Alvin Ly isn’t only building robots, he’s helping build the future. Alongside his team, he’s created a machine ripped straight from the pages of science-fiction — one that can swim and think for itself.
Ly and his team work on space-age robotic technologies and artificial intelligence as part of the Autonomous Robotic Vehicle Project (ARVP). The engineering student group designed autonomous — or self-thinking — robots to compete internationally since the late 90s.
Since 2007, the project focused on submersibles, which posed many challenges. Each year, the students in ARVP design a functional, underwater robot to compete in San Diego for an event called RoboSub. The group tweaks designs from previous years for various challenges they face in the competition pool. All tasks must be completed in a 20-minute time frame.
“I believe they set up the competition so that it’s near impossible to complete all of them,” Ly said.
During the narrow timeframe, the team faces manipulation, maneuvering and sensing tasks as their robot maneuvers through an underwater obstacle course. Different tasks are worth more or less points depending on difficulty. The robot attempts to pass through gates, as well as touch, move and find objects using an interplay of computer algorithms, cameras and sonar.
All electronics need to be waterproofed, which is only the beginning for Ly. As a student group, the ARVP cannot turn to a corporate-sized budget or long list of industry consultants for a solution. Instead, students have to study their way to success.
“For the past three years we haven’t found a single leak,” Ly said. “That’s really impressive considering we’re just students. We weren’t formally taught how to seal it, the know-how came from previous generations of ARVP members. As students we have to take the initiative, go and search online and learn from industry to figure out how to do this crazy thing.”
Ly and his team put an emphasis on the highest-reward-for-effort tasks, often forgoing ones that may be more enjoyable but worth fewer points. Ly’s team may not complete the BattleBots-esque torpedo challenge in which the submersible must fire two projectiles through different sized squares. Instead, the team opts for finishing the sonar detection task — where the robot detects and locates an underwater pinger and surfaces through a hoop above.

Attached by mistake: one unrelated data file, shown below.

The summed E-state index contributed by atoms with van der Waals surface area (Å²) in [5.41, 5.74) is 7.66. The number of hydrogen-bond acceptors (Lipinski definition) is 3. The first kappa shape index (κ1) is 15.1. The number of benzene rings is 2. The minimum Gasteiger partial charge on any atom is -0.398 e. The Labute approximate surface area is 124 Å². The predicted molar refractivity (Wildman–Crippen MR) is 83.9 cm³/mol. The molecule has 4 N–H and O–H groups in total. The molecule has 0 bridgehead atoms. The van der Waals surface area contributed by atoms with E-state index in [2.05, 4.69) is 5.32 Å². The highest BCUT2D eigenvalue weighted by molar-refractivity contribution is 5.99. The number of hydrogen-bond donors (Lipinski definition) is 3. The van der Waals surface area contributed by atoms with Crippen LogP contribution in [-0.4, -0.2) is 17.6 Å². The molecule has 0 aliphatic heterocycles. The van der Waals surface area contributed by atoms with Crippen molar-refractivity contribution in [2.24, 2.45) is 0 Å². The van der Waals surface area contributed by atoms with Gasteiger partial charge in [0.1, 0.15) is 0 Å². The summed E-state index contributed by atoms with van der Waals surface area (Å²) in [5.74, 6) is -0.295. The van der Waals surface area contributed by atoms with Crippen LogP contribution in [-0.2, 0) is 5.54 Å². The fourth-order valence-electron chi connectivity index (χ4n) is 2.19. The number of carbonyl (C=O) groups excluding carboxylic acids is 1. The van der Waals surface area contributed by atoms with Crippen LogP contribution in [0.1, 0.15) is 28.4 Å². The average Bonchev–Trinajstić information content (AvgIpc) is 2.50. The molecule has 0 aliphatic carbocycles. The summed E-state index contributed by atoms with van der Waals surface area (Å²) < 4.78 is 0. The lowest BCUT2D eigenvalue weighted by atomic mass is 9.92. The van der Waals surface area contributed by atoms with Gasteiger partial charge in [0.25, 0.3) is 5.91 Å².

“The biggest challenge at the competition is efficiency,” Ly said. “That’s a very engineering answer, but it’s true. Our goal is to have our effort-to-points ratio as low as possible. It’s all about how many points we can get in the short amount of time.”
The international competition draws teams from Canada, the United States, Europe, China, Russia and Singapore. Last year, the U of A’s team finished eighth out of 40 teams and was crowned best Canadian team. This year, Ly hopes to make the top five.
“It’s the best,” he said. “You’ve been working late for six, seven days straight with less than four hours of sleep a night and then all of a suddenly you’re finished and you get to celebrate with all the people you’ve been working with and competing against. It’s a brotherhood (of engineers and scientists) … it’s awesome competing and partying with them … we’re are all willing to share and learn together.”
Amidst relentless exams and assignments, six and seven class course-loads and capstone projects, the group’s members draw on something more than the thrill of competition: true passion for their trade.
“The stereotypes about engineers working just to be rich, that’s not what’s happening (here),” Ly said. “We are all students and do it because (we) love it, (we) have a passion for solving real world problems and finding working solutions that can make society better.”